Send your entry to firstname.lastname@example.org by Tuesday 7th July for your chance to win. The best captions will be published in the next newsletter. Good luck!
What’s the caption? You decide!
Egg Cups Rating Sky High
It’s no secret that we like a good egg cup here at Omlet and we are always on the look out for egg cups out of the ordinary. We strive to bring you the best selection in our online shop and our variety of these little marvels has recently been recognised by none other than Sky. No, regretabbly our egg cup collection has not been on the tv, because we admit that even our egg cups wouldn’t make for a very eggciting programme, but it has featured on their website.
Suzanne Elliot has come up with the top 10 egg cups on the Sky Life and Style website. And we don’t just feature once…oh no, our smashing egg cups feature no less than four times! Our highest flying egg cup is the VW Campervan at number 2 in the chart. This little beast has always proved popular with chicken keepers and van drivers alike, and at £3.42 it’s a lot cheeper than a real VW. Perfect for holiday eggs!
The eglu is a great way to let pets run around outside while keeping safe from foxes, and we have heard from two customers this month that have photos to prove how attack-proof it is.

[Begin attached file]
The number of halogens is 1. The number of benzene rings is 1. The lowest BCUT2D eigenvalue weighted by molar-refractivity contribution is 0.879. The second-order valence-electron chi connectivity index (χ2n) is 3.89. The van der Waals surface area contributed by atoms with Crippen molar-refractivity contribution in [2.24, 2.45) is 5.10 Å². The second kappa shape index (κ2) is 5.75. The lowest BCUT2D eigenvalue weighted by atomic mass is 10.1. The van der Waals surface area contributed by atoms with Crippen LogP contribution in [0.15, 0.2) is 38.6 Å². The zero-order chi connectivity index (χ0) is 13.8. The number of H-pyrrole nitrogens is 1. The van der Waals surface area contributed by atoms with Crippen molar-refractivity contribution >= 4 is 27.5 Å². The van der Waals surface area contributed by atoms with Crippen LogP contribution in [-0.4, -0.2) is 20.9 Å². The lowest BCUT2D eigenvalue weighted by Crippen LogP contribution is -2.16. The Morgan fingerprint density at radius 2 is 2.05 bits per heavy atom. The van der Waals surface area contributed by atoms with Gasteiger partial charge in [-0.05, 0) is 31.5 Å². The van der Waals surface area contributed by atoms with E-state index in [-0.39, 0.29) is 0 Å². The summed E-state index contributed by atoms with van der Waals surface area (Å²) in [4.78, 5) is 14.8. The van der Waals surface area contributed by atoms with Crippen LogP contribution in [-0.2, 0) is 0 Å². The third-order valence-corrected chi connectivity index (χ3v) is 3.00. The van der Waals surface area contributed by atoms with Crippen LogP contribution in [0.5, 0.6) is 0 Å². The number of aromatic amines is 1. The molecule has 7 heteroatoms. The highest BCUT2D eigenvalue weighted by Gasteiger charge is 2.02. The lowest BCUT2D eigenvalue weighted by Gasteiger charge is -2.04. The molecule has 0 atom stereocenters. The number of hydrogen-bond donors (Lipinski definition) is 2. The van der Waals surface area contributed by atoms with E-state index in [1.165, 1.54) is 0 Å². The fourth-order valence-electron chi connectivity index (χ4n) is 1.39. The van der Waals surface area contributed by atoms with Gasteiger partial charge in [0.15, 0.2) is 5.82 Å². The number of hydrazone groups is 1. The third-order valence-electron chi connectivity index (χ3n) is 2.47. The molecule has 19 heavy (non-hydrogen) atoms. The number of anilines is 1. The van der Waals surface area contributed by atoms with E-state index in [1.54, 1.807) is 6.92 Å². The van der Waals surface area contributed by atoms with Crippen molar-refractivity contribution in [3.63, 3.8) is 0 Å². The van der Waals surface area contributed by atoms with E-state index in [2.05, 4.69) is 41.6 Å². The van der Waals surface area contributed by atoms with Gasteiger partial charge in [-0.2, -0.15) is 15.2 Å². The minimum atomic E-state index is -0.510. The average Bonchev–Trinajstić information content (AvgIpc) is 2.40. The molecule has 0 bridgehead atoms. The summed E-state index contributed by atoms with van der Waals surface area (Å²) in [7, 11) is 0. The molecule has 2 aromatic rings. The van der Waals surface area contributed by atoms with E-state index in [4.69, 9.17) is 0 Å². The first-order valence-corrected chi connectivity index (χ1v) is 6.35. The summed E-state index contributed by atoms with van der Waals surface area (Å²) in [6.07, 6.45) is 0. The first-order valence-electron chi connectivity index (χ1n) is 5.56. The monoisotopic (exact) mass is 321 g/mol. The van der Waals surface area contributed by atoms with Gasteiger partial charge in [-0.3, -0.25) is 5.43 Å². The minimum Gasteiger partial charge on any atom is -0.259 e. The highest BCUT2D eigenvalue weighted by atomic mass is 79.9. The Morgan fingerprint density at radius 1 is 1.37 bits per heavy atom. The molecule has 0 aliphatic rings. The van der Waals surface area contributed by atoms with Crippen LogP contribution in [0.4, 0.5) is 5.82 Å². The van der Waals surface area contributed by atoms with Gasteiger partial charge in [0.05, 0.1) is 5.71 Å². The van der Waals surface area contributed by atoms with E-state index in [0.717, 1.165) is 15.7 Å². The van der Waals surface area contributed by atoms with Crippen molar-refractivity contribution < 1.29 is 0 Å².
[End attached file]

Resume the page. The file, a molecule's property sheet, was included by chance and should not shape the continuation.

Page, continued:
Sarah spotted a fox trying to get to her chickens, Maud and Gertie, in their eglu, in London recently. Instead of running out to scare off Mr Fox she grabbed her camera and took some snaps of him attempting to break in from every angle. She said “Hoorah for the fox-proofness of the eglu and thank you for making something that enables us townies to keep hens in safety.”
And it doesn’t stop there…Jenni’s guinea pigs have also been kept safe from foxes, having withstood four attacks in the last two weeks. She has had her eglu for a year and claims it is definitely fox proof, saying “The only casualty was the sun shade which was ripped in places. The foxes failed to get in even without the ground mesh & the ground pegs being in place. I’m sure they will try their luck again but I am confident the eglu will defeat them.”
Now that’s what we like to hear!
“Not by the hairs on our chinny chin chins, we will not let you in!”
We are over run with eggs! I think it has something to do with the vast quantities of spinach and radish leaves that I am feeding the hens. Apart from a slight broody spell which was quickly nipped in the bud, we are getting a full house nearly every day. Not that I am complaining! They are drinking so much with the warmer weather, so we have put out extra water for them.
You may remember the deal with the vicar last month. A cake for the village fete in exchange for duck eggs? Well, it seems that one will not suffice. “Several cakes would be splendid”. The Vicar announced at the Post office the other day. “Much appreciated Tom”. Who am I to question a man of the cloth?